Climate Action Tracker global update: Some progress since Paris, but not enough, as governments amble towards 3°C of warming

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In this briefing, the Climate Action Tracker’s (CAT) estimate of the total warming of the aggregate effect of Paris Agreement commitments and of real-world policy show little change. If all governments achieved their Paris Agreement commitments the world will likely warm 3.0°C—twice the 1.5°C limit they agreed in Paris.


Projections

Underneath the lack of progress at the global level, however, the CAT has detected real movement in a number of countries which, if extended, could bend the global emissions curve downward. Of the 32 countries the Climate Action Tracker follows, no government has yet increased its Paris Agreement commitment, so there has been almost no change to the Climate Action Tracker’s country ratings. Under the Paris Agreement enabling decisions all countries are to update their commitments—or Nationally Determined Contributions (NDCs)—by 2020.

The CAT’s projected warming from Paris Agreement commitments and real-world action of 3.0°C and 3.3°C, respectively, and lack of progress in advancing action stands in stark contrast to both the clear warning from the IPCC in its Special Report on 1.5°C of the consequence of exceeding 1.5°C warming and the strong finding that limiting warming to this level is feasible and has substantial economic and sustainable development benefits.

Mixed Results

Progress on climate action has been mixed in 2018:

  • While some countries, such as Norway and Costa Rica are forging ahead with decarbonisation of transport and renewable energy deployment, others risk losing their climate leadership positions, such as China, where coal use rose again for a second year running, and Brazil which appears to have turned away from its forest protection policies even before its recent change of government.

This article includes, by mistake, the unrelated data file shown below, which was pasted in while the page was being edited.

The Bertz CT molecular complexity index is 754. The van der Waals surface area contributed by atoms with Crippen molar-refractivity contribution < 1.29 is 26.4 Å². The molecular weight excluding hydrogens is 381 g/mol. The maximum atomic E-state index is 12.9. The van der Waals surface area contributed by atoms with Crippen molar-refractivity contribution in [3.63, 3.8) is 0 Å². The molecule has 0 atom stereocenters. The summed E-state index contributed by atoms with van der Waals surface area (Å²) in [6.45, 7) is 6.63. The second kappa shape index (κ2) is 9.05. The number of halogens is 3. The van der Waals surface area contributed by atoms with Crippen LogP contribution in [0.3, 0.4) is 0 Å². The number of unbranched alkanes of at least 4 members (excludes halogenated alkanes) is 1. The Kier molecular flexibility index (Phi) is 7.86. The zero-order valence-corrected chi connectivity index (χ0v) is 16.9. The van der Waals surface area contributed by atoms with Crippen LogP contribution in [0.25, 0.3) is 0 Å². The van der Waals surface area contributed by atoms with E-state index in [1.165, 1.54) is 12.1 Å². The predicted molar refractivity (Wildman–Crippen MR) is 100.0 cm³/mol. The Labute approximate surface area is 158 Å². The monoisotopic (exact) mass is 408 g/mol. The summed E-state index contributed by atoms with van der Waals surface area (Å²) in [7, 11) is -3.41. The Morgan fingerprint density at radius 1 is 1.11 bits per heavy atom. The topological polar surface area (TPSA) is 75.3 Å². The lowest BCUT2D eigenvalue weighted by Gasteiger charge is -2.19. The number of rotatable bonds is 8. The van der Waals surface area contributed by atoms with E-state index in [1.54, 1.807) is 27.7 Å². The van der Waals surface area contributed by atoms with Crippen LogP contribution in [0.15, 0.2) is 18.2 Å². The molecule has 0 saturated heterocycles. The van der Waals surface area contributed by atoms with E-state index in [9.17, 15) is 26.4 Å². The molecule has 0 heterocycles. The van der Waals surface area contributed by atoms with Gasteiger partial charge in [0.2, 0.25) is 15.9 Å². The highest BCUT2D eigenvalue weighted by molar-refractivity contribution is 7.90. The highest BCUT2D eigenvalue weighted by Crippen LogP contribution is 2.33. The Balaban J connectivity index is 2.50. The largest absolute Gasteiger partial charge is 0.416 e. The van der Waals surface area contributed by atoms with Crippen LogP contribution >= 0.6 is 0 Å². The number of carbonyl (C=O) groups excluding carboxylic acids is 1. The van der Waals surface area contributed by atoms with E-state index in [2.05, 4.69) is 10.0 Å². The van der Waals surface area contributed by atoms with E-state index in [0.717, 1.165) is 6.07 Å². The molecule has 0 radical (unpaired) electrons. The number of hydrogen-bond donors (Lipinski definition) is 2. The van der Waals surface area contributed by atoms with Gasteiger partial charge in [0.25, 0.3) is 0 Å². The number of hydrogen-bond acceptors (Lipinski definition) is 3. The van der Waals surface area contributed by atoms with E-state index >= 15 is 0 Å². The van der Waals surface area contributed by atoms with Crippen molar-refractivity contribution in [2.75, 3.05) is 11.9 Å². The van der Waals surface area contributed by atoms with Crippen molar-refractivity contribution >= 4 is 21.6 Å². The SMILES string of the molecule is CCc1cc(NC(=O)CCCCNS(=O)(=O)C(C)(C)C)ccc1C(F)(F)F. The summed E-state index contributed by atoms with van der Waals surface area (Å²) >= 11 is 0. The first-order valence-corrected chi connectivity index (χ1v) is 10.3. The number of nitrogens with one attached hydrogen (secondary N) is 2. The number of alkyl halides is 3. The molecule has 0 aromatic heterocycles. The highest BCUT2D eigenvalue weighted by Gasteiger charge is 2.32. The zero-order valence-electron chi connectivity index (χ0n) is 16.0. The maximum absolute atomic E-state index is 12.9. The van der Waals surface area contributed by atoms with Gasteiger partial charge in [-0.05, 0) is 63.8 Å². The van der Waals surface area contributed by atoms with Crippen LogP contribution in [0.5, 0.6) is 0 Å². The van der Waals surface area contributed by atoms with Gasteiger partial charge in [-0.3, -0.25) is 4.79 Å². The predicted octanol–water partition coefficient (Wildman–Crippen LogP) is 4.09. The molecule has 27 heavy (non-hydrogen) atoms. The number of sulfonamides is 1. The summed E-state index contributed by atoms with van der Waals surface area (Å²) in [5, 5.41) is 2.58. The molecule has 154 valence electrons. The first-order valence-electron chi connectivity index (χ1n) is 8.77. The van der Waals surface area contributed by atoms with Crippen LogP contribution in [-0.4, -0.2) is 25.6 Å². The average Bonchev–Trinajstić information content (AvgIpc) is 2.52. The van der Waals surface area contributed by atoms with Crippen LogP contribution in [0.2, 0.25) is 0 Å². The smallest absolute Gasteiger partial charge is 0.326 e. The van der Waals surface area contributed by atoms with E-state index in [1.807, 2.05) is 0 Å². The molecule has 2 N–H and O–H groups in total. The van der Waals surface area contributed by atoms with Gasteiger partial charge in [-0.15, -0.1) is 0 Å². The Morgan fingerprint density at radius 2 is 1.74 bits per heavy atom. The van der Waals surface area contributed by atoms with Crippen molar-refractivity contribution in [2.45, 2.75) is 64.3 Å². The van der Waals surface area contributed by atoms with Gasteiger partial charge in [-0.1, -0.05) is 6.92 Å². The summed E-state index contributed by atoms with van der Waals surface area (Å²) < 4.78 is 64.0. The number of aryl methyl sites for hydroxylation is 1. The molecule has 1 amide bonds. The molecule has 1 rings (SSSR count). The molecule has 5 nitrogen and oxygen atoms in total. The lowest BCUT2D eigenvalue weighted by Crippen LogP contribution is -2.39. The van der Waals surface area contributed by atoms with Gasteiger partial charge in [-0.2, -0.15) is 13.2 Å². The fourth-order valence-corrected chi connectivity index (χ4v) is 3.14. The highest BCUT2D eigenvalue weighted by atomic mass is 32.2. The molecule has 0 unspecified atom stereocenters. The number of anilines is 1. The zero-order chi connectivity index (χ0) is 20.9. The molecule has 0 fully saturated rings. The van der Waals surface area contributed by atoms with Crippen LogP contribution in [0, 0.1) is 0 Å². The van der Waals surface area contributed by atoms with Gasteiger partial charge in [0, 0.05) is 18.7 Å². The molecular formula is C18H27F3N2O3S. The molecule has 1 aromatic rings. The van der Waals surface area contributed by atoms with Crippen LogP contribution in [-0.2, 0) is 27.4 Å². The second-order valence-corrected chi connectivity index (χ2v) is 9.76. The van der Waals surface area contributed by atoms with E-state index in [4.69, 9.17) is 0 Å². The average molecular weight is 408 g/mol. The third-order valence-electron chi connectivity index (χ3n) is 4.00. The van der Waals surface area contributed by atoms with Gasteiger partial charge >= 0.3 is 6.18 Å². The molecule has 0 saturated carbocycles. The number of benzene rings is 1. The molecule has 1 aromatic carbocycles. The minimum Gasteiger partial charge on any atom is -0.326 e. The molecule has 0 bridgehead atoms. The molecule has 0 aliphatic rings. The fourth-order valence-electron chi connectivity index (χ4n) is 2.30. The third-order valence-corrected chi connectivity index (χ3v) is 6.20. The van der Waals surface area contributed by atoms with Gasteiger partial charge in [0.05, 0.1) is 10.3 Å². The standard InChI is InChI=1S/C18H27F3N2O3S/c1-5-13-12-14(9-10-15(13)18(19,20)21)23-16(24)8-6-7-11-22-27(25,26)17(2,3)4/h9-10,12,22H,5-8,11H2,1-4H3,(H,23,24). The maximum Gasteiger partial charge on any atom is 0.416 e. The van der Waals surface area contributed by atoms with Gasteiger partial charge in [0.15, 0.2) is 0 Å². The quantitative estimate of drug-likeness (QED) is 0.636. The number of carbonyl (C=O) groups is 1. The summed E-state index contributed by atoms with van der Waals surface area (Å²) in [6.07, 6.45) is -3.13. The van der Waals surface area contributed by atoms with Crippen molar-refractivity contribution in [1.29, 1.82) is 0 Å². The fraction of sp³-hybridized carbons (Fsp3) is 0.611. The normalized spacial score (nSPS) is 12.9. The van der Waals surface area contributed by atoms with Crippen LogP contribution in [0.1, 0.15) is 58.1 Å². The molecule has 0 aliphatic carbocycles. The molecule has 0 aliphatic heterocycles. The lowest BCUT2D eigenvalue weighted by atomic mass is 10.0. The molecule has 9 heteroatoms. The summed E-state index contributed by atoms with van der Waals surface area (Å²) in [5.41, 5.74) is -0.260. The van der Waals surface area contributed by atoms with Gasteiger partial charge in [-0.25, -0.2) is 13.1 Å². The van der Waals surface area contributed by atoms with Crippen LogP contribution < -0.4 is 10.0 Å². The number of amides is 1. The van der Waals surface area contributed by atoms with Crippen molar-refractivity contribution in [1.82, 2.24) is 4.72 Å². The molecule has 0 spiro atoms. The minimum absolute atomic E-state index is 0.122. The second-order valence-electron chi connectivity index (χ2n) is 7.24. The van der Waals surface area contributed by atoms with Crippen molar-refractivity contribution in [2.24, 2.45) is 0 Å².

• Several countries published, adopted or reinforced energy or electricity sector roadmaps which gives reason for hope, such as Chile’s 2050 energy strategy which aims at decarbonising the energy system, India adopting its National Electricity Plan and South Africa’s long-awaited energy resource strategy which foresees a shift away from coal toward renewables and gas.

The changes in CAT’s warming estimates in this update are largely due to improvements in methodology and data updates rather than actual government action in any direction.

For country-specific analysis, please download the full briefing here.

 Contact for further information: Niklas Höhne, Sofia Gonzales-Zuñiga